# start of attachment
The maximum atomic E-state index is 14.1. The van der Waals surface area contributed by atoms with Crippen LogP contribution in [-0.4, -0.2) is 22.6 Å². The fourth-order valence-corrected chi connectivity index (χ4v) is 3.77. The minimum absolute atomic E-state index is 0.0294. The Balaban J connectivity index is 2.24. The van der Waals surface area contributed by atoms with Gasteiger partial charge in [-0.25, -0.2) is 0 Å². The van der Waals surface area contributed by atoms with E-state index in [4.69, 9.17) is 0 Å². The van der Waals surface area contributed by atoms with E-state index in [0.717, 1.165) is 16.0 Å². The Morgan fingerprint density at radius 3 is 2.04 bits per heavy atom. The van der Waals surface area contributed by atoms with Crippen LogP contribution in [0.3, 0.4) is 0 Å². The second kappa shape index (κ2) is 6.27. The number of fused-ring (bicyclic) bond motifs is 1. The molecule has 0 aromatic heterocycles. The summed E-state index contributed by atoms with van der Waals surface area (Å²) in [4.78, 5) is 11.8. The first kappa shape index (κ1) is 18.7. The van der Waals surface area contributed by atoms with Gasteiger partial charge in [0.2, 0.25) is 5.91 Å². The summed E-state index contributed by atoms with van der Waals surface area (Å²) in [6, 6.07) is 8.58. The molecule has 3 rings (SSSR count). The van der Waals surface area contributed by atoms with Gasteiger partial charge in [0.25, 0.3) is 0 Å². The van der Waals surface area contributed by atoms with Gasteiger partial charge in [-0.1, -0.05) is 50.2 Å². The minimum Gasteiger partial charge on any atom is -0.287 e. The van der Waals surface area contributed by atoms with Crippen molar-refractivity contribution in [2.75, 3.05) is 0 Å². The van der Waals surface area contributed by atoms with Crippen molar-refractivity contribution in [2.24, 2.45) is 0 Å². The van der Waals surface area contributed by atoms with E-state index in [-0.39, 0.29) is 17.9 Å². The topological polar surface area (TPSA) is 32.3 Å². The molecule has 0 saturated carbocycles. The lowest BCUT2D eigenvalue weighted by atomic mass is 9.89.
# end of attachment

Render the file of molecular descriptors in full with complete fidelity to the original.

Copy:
The maximum atomic E-state index is 14.1. The van der Waals surface area contributed by atoms with Crippen LogP contribution in [-0.4, -0.2) is 22.6 Å². The fourth-order valence-corrected chi connectivity index (χ4v) is 3.77. The minimum absolute atomic E-state index is 0.0294. The Balaban J connectivity index is 2.24. The van der Waals surface area contributed by atoms with Gasteiger partial charge in [-0.25, -0.2) is 0 Å². The van der Waals surface area contributed by atoms with E-state index in [4.69, 9.17) is 0 Å². The van der Waals surface area contributed by atoms with E-state index in [0.717, 1.165) is 16.0 Å². The Morgan fingerprint density at radius 3 is 2.04 bits per heavy atom. The van der Waals surface area contributed by atoms with Crippen LogP contribution in [0.3, 0.4) is 0 Å². The second kappa shape index (κ2) is 6.27. The number of fused-ring (bicyclic) bond motifs is 1. The molecule has 0 aromatic heterocycles. The summed E-state index contributed by atoms with van der Waals surface area (Å²) in [4.78, 5) is 11.8. The first kappa shape index (κ1) is 18.7. The van der Waals surface area contributed by atoms with Gasteiger partial charge in [0.2, 0.25) is 5.91 Å². The summed E-state index contributed by atoms with van der Waals surface area (Å²) in [6, 6.07) is 8.58. The molecule has 3 rings (SSSR count). The van der Waals surface area contributed by atoms with Gasteiger partial charge in [0.25, 0.3) is 0 Å². The van der Waals surface area contributed by atoms with Gasteiger partial charge in [-0.1, -0.05) is 50.2 Å². The minimum Gasteiger partial charge on any atom is -0.287 e. The van der Waals surface area contributed by atoms with Crippen molar-refractivity contribution in [2.75, 3.05) is 0 Å². The van der Waals surface area contributed by atoms with Crippen molar-refractivity contribution in [2.24, 2.45) is 0 Å². The van der Waals surface area contributed by atoms with E-state index in [-0.39, 0.29) is 17.9 Å². The topological polar surface area (TPSA) is 32.3 Å². The molecule has 0 saturated carbocycles. The lowest BCUT2D eigenvalue weighted by atomic mass is 9.89.